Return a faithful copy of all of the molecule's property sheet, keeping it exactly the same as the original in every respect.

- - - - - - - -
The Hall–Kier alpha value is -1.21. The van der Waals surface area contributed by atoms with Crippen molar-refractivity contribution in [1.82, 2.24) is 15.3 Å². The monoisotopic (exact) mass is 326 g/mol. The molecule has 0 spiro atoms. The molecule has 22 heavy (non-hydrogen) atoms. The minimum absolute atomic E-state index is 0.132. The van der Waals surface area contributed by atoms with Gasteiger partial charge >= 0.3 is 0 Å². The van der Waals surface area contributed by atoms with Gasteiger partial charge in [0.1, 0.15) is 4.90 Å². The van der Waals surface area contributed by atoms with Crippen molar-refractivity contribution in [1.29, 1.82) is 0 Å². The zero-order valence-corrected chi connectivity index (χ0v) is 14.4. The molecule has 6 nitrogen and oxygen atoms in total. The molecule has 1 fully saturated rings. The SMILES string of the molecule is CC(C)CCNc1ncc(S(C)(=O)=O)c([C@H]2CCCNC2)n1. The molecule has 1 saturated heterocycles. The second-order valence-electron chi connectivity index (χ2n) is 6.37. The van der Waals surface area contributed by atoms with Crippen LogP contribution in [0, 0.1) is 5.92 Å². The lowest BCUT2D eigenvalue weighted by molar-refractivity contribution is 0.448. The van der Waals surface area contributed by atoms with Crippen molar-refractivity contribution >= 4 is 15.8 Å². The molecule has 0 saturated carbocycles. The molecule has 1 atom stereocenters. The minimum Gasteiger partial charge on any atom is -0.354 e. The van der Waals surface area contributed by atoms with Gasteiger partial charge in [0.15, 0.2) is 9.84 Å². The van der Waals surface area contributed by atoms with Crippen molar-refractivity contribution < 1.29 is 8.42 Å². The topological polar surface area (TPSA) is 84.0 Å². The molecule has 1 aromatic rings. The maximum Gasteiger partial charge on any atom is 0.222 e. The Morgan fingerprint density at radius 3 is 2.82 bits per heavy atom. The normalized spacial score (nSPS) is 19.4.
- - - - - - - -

The Hall–Kier alpha value is -1.21. The van der Waals surface area contributed by atoms with Crippen molar-refractivity contribution in [1.82, 2.24) is 15.3 Å². The monoisotopic (exact) mass is 326 g/mol. The molecule has 0 spiro atoms. The molecule has 22 heavy (non-hydrogen) atoms. The minimum absolute atomic E-state index is 0.132. The van der Waals surface area contributed by atoms with Gasteiger partial charge >= 0.3 is 0 Å². The van der Waals surface area contributed by atoms with Gasteiger partial charge in [0.1, 0.15) is 4.90 Å². The van der Waals surface area contributed by atoms with Crippen molar-refractivity contribution in [1.29, 1.82) is 0 Å². The zero-order valence-corrected chi connectivity index (χ0v) is 14.4. The molecule has 6 nitrogen and oxygen atoms in total. The molecule has 1 fully saturated rings. The SMILES string of the molecule is CC(C)CCNc1ncc(S(C)(=O)=O)c([C@H]2CCCNC2)n1. The molecule has 1 saturated heterocycles. The second-order valence-electron chi connectivity index (χ2n) is 6.37. The van der Waals surface area contributed by atoms with Crippen LogP contribution in [0, 0.1) is 5.92 Å². The lowest BCUT2D eigenvalue weighted by molar-refractivity contribution is 0.448. The van der Waals surface area contributed by atoms with Crippen molar-refractivity contribution >= 4 is 15.8 Å². The molecule has 0 saturated carbocycles. The molecule has 1 atom stereocenters. The minimum Gasteiger partial charge on any atom is -0.354 e. The van der Waals surface area contributed by atoms with Gasteiger partial charge in [0.15, 0.2) is 9.84 Å². The van der Waals surface area contributed by atoms with Crippen molar-refractivity contribution < 1.29 is 8.42 Å². The topological polar surface area (TPSA) is 84.0 Å². The molecule has 1 aromatic rings. The maximum Gasteiger partial charge on any atom is 0.222 e. The Morgan fingerprint density at radius 3 is 2.82 bits per heavy atom. The normalized spacial score (nSPS) is 19.4.